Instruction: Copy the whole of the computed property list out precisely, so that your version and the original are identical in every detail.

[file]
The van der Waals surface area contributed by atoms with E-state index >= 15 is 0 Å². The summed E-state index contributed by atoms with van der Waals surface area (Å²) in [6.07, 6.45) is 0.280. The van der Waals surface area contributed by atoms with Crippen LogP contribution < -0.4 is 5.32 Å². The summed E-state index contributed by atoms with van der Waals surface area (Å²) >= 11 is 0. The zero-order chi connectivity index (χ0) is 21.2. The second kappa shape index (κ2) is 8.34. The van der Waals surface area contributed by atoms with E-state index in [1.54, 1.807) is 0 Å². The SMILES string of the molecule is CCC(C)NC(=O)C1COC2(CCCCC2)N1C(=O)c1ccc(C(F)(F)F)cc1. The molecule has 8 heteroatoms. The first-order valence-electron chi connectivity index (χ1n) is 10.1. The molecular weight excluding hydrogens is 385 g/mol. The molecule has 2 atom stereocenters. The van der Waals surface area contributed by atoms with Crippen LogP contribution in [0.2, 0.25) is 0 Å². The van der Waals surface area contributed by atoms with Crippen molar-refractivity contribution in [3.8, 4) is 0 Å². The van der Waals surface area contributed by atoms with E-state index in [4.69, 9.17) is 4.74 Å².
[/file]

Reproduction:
The van der Waals surface area contributed by atoms with E-state index >= 15 is 0 Å². The summed E-state index contributed by atoms with van der Waals surface area (Å²) in [6.07, 6.45) is 0.280. The van der Waals surface area contributed by atoms with Crippen LogP contribution < -0.4 is 5.32 Å². The summed E-state index contributed by atoms with van der Waals surface area (Å²) >= 11 is 0. The zero-order chi connectivity index (χ0) is 21.2. The second kappa shape index (κ2) is 8.34. The van der Waals surface area contributed by atoms with E-state index in [1.54, 1.807) is 0 Å². The SMILES string of the molecule is CCC(C)NC(=O)C1COC2(CCCCC2)N1C(=O)c1ccc(C(F)(F)F)cc1. The molecule has 8 heteroatoms. The first-order valence-electron chi connectivity index (χ1n) is 10.1. The molecular weight excluding hydrogens is 385 g/mol. The molecule has 2 atom stereocenters. The van der Waals surface area contributed by atoms with Crippen LogP contribution in [0.2, 0.25) is 0 Å². The van der Waals surface area contributed by atoms with Crippen molar-refractivity contribution in [3.8, 4) is 0 Å². The van der Waals surface area contributed by atoms with E-state index in [4.69, 9.17) is 4.74 Å².